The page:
- Students in a Georgia high school stated they faced consequences for sharing photos of hallways packed with unmasked students on social media.
- Hannah Watters, a student at the North Paulding High School, told CNN she was suspended because posting the photo violated the school’s code of conduct.
- Watters told CNN that her actions were “some good and necessary trouble,” and added she “was concerned for the safety of everyone in that building.”
- On Friday, the school reversed Watters’ suspension.
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A Georgia high school has reversed the suspension of a student who posted a photo of unmasked students crowding the school’s halls.
The photo, which trended online earlier this week, was posted by North Paulding High School student Hannah Watters. She told CNN that she took a photo because she felt the need to share what the school looked like.
“I was concerned for the safety of everyone in that building and everyone in the county because precautions that the CDC and guidelines that the CDC has been telling us for months now, weren’t being followed,” Watters told CNN.
Watters initially said that was suspended for violating school policies, including using her phone during school and sharing posts of her peers on social media, according to CNN. Watters said in the interview that while she recognises she violated the policy of filming and sharing photos of her fellow students via social media, she believes her actions were “some good and necessary trouble,” apparently quoting the late Civil Rights icon John Lewis.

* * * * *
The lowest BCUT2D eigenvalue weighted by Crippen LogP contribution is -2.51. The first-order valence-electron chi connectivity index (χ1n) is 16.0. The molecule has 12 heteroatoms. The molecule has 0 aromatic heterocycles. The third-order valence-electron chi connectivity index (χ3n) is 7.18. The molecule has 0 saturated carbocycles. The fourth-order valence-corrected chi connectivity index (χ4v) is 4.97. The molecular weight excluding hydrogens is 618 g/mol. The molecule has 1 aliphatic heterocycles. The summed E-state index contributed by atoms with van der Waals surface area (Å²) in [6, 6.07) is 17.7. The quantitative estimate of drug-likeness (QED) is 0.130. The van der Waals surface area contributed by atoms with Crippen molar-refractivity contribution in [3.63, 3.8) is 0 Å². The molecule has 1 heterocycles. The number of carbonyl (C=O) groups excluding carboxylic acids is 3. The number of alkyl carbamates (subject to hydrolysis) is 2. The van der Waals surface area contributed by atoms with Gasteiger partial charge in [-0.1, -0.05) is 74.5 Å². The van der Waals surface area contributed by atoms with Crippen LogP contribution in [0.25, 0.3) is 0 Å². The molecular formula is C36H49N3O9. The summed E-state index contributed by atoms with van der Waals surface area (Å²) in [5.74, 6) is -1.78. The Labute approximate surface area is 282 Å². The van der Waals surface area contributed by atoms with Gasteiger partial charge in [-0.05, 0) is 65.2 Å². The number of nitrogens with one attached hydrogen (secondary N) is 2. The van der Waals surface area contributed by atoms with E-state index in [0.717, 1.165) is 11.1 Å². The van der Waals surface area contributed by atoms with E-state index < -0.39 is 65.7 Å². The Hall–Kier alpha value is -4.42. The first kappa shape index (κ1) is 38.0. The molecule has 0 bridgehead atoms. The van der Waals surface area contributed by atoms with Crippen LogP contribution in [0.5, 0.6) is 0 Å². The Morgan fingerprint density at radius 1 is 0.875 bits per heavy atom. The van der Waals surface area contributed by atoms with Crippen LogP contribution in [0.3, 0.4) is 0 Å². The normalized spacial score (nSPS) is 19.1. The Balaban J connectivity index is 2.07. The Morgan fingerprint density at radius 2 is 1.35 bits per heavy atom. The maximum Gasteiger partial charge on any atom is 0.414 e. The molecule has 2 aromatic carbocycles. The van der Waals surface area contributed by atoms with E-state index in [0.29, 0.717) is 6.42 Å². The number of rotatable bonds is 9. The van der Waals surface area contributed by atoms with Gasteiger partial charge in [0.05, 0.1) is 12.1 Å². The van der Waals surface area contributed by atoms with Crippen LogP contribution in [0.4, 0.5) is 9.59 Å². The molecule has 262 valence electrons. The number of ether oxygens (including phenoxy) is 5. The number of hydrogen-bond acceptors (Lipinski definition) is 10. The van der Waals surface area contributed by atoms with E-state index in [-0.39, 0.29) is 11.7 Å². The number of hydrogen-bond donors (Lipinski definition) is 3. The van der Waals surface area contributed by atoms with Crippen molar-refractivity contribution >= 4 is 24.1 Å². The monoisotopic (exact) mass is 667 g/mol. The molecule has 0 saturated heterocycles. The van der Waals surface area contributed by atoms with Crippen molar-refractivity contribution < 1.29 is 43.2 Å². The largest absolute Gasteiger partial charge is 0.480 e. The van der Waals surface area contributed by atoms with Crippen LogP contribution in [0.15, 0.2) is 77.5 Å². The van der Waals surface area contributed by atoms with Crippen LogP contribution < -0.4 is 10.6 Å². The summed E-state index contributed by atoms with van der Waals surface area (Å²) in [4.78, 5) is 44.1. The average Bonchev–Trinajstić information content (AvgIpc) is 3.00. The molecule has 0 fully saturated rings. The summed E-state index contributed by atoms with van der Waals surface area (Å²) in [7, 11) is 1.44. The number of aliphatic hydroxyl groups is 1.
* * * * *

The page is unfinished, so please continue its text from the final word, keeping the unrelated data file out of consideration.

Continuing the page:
“My biggest concern is not only about me being safe, it’s about everyone being safe,” she told CNN. “Because behind every teacher, student, and staff member there is a family, there are friends.”
On Friday, Watters’ mother told news outlets that the high school reversed her daughter’s suspension.
“The principal just said that they were very sorry for any negative attention that this has brought upon her, and that in the future they would like for her to come to the administration with any safety concerns she has,” Lynne Watters told the Washington Post.
Lynn Watters also told CNN that the school’s superintendent assured her the suspension wouldn’t appear on her daughter’s record.
A number of students previously told Insider they faced potential consequences after sharing images of people packing the hallways without masks. It’s not clear if the school took any other disciplinary action. The Paulding County School District did not immediately respond to Insider’s request for comment.
In an email to community members Tuesday, district superintendent Brian Otott said the district would “step back and assess” its reopening plans.
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